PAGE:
P A Seshan, breathed his last, two days after he turned 101. For over seven decades, Seshan wrote on corporate performance. His News and Note column in The Hindu for five decades provided performance highlights of corporate units, big and small.
Southern business, mostly family-owned and controlled, was not too keen to share information. With its limited shareholding, access to performance details was limited, until a couple of decades ago when SEBI directed wider disclosure.
In this background, Seshan’s efforts on providing performance details of companies, including those with little public investments, were invaluable. Despite a severe handicap of almost complete loss of vision, Seshan used to collect information through telephoning business leaders and executives on a continuous basis. And what a phenomenal memory and yen for details he had!
Seshan’s stints with the Indian Chamber of Commerce and with the Indian Finance, Kolkata were of great help in honing his skills as a business journalist. He was liberal in providing coverage to a vast number of corporates, both big and small. His disposition to present facts and not be critical, was of great comfort to corporates. Several of these like Sakthi Sugars, Chettinad Cements, Ramco, TVS Group, Amalgamations, Shriram, etc. in Chennai retained him as advisor - some for lifetime.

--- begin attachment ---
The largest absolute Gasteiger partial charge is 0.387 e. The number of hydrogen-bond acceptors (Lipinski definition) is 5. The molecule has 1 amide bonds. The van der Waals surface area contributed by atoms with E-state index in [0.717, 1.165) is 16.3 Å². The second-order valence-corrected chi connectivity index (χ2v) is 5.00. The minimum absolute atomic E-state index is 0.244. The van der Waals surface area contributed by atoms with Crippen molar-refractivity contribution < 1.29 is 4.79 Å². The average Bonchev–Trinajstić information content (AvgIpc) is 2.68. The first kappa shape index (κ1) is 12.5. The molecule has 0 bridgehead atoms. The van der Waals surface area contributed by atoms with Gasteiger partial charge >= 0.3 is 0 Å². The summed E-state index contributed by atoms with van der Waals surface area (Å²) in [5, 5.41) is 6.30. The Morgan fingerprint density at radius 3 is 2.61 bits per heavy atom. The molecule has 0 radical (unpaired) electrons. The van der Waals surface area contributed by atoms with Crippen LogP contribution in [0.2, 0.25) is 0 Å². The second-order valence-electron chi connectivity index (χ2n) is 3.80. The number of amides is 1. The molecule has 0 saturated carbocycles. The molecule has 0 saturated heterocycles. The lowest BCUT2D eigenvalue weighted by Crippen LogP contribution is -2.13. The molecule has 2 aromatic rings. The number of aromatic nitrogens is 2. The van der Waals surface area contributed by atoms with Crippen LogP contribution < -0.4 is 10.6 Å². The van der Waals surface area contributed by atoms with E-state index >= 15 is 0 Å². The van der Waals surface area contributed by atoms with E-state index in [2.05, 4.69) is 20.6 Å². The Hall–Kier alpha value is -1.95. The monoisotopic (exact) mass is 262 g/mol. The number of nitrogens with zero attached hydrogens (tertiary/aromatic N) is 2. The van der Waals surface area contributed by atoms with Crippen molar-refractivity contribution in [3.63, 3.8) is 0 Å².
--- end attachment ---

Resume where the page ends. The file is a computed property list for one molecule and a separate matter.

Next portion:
Even more than the pundits in the advertisement department of The Hindu, Seshan was instrumental in substantially expanding the advertisement revenues of the paper. Leo’s News and Notes induced many parsimonious business leaders to open their purse strings. Seshan introduced the The Hindu Annual Survey of Indian Industry, which proved to be a money spinner through copious advertisements. In a sense, indirectly a quid pro quo of business-for-editorial-coverage got established long before TOI’s Sameer Jain made no bones about it. It was particularly precious when the family patriarchs (owner-directors) were rather busy with horse racing, music, playing cards, films and (left) politics.
I received a good deal of advice and support from Seshan for the launch of IE. We were on almost daily contact in sharpening and expanding corporate coverage in IE.
Seshan maintained reasonably good health, thanks to the good care bestowed by his son Ananthanarayanan and daughter-in-law Banumathi.
IE records its tribute to this Bhishma Pithamaha of business journalism.